EXAMEN:
September 11, 2001
M. Doretta Cornell
I know that instinct, know that
in me lies coiled a sinuous limb
eager to hug until the loved cat
oozes from its fur, know the triumphant
jolt as the rake sinks its iron teeth
into my brother’s skull. No matter
that I was five; he four, a tormentor;
I remember only the joyous competence
of raising the wooden shaft.
So I know that rage could drive me
through steel and glass, know that
even as the smoke rises with its ash,
— so little blood for so much loss —
a fist clenches in me, waits thrilled
for the next strike, for bridge cables to writhe
and snap, hurling trucks and cars
like popcorn before the awful splash,
longs to be rendered pure in the dying.
But I know too the blue chain
of bridge lights holds back my arms,
the tall ginkgo roots me
deep in Earth with the tenderness
of young leaves and of birds murmuring
in the first bruise of dawn. I know
in the center of all this hurt and loss
the Cross anchors me, sorrow beyond
my own fills me with the ache of creation.
Cooweescoowee 2007
100
Cherri Randall is currently completing a PhD in gender
studies at the University of Arkansas where she also holds
an MFA in creative writing. Her work has appeared in
Mid-America Poetry Review, the rectangle, Lake Effects, Hogtown Creek Review, Paper Street Press, Bewildering Stories,
Permafrost Review, Paddlefish, The Potomac Review, Literary Chaos, Main Channel Voices, storySouth and Sojourn.
She has green eyes, fiery red hair, and arms spattered with
freckles. She lives with two teenaged daughters, a panda
bear hamster named Rocco Jafar, and has high hopes for
the future.
Rogers State University Journal of Arts & Letters
101
MY DAUGHTER’S BEDROOM
Cherri Randall
Posters of rock stars,
Tie-dyed hair, a studded face,
Eyes of the disenfranchised.
Rock collection: quartz and agate,
Tiger’s eye and crazy lace.
Anne of Green Gables,
Dice earrings colored neon green,
Closeted dolls and telephone calls.
Jewelry box: overwound ballerina,
Music beyond hearing.
Dreams of peach-fuzzy boys
And fumbled kisses,
Independence and heavy lip gloss.
Mother’s advice
She so easily dismisses.
Sunrise each morning,
Locks of gold pillow-strewn.
Hint of child and desires wild.
Awakening daughter at fourteen:
My baby gargoyle turns to stone.
Cooweescoowee 2007
102
Nancy Simpson is Resident Writer at John Campbell
Folk School. She is the author of Across Water and Night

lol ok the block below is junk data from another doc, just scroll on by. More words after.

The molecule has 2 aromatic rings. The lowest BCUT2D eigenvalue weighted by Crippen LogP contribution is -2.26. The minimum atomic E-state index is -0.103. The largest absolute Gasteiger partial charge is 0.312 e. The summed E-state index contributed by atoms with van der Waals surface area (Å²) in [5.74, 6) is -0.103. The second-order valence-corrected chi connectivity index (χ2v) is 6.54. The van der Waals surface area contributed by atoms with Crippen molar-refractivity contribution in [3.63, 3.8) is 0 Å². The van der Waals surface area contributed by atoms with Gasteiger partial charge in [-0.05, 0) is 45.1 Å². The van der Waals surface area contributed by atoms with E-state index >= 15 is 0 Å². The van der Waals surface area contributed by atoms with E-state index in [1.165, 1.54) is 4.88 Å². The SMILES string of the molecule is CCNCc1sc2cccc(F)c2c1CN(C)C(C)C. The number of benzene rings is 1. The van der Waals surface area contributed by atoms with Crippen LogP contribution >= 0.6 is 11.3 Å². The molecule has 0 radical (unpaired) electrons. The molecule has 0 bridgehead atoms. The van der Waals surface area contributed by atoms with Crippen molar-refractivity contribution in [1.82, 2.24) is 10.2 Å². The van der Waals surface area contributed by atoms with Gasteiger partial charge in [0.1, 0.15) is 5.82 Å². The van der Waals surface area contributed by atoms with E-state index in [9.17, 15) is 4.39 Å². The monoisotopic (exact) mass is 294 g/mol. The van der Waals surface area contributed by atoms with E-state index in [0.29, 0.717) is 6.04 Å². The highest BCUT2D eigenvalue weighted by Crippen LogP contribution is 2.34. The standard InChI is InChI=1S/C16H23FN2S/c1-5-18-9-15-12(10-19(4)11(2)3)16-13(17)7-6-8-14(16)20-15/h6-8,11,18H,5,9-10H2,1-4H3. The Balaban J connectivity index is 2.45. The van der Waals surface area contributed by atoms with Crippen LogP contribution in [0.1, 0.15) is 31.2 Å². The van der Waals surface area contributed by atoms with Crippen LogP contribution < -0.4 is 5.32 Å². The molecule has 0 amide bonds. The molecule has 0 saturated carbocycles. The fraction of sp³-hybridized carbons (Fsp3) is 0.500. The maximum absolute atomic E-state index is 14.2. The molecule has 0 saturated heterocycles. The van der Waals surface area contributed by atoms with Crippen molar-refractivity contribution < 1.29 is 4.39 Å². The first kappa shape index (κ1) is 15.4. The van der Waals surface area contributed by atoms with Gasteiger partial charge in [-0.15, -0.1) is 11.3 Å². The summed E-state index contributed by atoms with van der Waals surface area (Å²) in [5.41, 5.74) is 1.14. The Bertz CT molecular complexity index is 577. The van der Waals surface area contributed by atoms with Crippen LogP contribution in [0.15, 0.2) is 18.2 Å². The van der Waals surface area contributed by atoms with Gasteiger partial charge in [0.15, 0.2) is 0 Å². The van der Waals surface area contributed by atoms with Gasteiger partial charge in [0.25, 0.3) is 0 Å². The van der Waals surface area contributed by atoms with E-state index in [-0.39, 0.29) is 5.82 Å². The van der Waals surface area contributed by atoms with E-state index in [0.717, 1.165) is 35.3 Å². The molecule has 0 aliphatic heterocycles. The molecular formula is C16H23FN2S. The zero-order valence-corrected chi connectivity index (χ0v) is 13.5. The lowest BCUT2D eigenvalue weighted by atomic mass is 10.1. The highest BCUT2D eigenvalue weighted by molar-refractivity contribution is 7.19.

Student and had poems published in Georgia Review and
Prairie Schooner. “Night Student” was included in Word
and Wisdom, 100 Years of NC Poetry. She edited Lights in
the Mountains, Stories, Essays and Poems by Writers Living in
and Inspired by the Southern Appalachian Mountains.
Rogers State University Journal of Arts & Letters
103
GHOST OF CANDIDE
for Bettie M. Sellers
Nancy Simpson
It was the wrong time to meet
a lost relative by marriage
but we met. We walked
on a red dirt road
in the forest, her best world.
I am not married to your cousin any more,
she said. The divorce is final.
I thought I saw the end in lines
across her face. It was the sun
playing artist, using the twig
of a sapling for a brush, painting
random shadows on her cheek.
White petals fell, dropped
by the change of a season.
She never noticed petals falling,
instead, turned and pointed
to pink buds on laurel. Even now
when I walk there, I feel
the presence of a persistent spirit.
I won’t die from it, she said.
Cooweescoowee 2007
104
Allan Peterson is the author of two books: All the Lav-
ish in Common (2005 Juniper Prize) and Anonymous Or (Defined Providence Press ) and four chapbooks. Recent
print and online appearances include Blackbird, Bellingham Review, Perihelion, Stickman Review, Marlboro Review,
Massachusetts Review, Press 1. His work is forthcoming in
Boston Review, Notre Dame Review, Northwest Review, and
Swink.
Rogers State University Journal of Arts & Letters
105
BONE GAME
Allan Peterson
After the first crack this morning’s thunder continued in
the pans and the doctor at Chiropractic Life said backbones
out of whack
are the true roots of discomfort. He offered half off as an